Ellie Bundy McLeod of the Confederated Salish and Kootenai Tribes (left) and Deputy Attorney General Melissa Schlichting (right)

The Montana Department of Justice’s Missing Indigenous Persons Task Force held its second meeting in Great Falls on Saturday, Aug. 10, and Montana Free Press founder John S. Adams interviewed task force members Deputy Attorney General Melissa Schlichting and Ellie Bundy McLeod of the Confederated Salish and Kootenai Tribes to discuss the results of that meeting, the formation of the task force, and plans moving forward.

Montana’s Indian Country is in the midst of an epidemic of missing and murdered indigenous people, mostly women and girls. The Billings Gazette reports that more than two dozen indigenous women went missing in Montana in 2018, and indigenous women nationwide are being killed or trafficked at rates much higher than the non-Indian national average.

In the last legislative session, lawmakers passed a series of bills aimed at untangling jurisdictional conflicts, developing reporting guidelines, and creating a central repository for data on missing and murdered indigenous people.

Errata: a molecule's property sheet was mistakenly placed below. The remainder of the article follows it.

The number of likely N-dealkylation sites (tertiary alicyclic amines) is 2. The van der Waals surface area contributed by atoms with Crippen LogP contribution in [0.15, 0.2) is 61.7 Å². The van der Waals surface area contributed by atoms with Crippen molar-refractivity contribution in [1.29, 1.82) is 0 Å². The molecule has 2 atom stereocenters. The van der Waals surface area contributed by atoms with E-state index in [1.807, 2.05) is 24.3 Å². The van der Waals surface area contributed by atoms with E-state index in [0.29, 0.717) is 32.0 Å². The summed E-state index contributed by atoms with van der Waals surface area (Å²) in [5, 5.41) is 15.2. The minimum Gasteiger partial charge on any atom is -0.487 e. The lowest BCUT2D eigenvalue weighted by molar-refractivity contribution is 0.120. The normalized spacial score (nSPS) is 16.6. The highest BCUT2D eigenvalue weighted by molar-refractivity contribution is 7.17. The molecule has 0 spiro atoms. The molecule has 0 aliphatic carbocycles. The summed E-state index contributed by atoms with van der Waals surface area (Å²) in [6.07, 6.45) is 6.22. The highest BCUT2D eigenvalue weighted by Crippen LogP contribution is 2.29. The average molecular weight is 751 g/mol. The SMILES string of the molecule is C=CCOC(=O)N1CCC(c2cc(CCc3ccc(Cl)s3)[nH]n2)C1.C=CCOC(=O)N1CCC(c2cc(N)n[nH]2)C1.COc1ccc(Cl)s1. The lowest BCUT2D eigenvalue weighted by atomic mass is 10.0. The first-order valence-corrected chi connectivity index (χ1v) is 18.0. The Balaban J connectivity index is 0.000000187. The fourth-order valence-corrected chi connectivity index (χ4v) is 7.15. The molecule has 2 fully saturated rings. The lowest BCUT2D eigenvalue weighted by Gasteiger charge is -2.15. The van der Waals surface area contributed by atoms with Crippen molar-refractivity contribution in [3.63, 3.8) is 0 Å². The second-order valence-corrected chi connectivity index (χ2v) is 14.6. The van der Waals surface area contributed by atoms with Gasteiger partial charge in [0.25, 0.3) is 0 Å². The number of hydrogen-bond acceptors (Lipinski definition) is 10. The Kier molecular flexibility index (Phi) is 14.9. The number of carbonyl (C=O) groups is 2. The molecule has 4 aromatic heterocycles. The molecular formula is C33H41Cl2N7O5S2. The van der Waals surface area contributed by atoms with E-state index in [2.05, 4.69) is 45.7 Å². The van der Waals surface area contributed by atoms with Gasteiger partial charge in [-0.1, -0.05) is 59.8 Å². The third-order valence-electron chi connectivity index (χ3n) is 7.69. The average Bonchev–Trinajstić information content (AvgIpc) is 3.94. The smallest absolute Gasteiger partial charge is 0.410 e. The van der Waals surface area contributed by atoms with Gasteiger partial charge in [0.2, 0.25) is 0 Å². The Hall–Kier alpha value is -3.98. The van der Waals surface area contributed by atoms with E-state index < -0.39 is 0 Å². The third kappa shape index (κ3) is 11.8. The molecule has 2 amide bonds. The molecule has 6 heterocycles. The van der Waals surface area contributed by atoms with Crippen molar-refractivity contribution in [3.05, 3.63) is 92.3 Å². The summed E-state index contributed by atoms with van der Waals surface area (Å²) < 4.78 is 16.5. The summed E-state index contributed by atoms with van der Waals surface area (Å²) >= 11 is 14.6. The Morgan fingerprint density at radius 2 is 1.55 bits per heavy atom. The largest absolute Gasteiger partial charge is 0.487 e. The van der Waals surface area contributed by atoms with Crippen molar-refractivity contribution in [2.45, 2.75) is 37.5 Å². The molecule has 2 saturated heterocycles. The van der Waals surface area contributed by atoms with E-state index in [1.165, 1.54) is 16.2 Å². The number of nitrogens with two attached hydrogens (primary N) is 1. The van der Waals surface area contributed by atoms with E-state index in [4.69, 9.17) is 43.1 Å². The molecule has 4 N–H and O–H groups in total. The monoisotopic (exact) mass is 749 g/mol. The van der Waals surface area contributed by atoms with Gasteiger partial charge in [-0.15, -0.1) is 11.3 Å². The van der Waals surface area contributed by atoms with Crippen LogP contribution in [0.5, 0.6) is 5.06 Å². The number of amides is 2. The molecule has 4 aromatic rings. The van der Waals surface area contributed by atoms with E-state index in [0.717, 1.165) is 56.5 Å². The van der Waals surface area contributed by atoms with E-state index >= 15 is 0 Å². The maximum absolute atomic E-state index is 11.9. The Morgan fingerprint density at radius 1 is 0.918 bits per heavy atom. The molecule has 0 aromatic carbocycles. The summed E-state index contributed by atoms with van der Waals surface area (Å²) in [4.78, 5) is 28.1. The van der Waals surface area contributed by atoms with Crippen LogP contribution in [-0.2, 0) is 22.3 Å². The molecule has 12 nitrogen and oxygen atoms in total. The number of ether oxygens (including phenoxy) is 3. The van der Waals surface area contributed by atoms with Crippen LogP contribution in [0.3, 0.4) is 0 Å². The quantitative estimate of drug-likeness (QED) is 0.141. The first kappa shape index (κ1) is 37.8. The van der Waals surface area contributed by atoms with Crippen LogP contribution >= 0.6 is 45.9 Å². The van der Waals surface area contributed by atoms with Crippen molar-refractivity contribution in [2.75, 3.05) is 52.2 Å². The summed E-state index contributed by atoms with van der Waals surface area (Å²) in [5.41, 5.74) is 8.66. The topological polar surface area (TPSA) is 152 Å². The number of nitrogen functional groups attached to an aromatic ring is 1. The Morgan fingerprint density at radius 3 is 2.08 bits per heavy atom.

“I think the problems have always been there,” McLeod said. “We don’t have the data so much, but we do have the stories … It’s the combination maybe of the drugs, the domestic violence, the runaways. There are just so many things happening, but I don’t think we can blame any one thing.”

One of the Montana bills, Senate Bill 312, created the Looping In Native Communities, or LINC, Act, authorizing Attorney General Tim Fox to appoint a statewide Missing and Murdered Indigenous Persons Task Force. The new task force includes representatives from each Indian tribe in the state, the attorney general’s office, and law enforcement.

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Schlichting said, “One of the main directives to the task force is to determine what the scope of the missing indigenous persons issue is within the state of Montana, to specifically identify any jurisdictional barriers that exist … so that we can all better address the missing persons in Montana.” The task force’s third meeting is scheduled for Sept. 27 in Billings, and will be open to the public. Schlichting and McLeod shared with Montana Free Press a list of additional events, resources, and advice for anyone looking to get involved.

Alex McKenzie has worked with a diverse array of start-ups and nonprofit organizations. He is a former record producer and music journalist, has additional experience working in agriculture and food security, and previously operated his own dairy business. He lives in southwest Montana. Follow him on Twitter.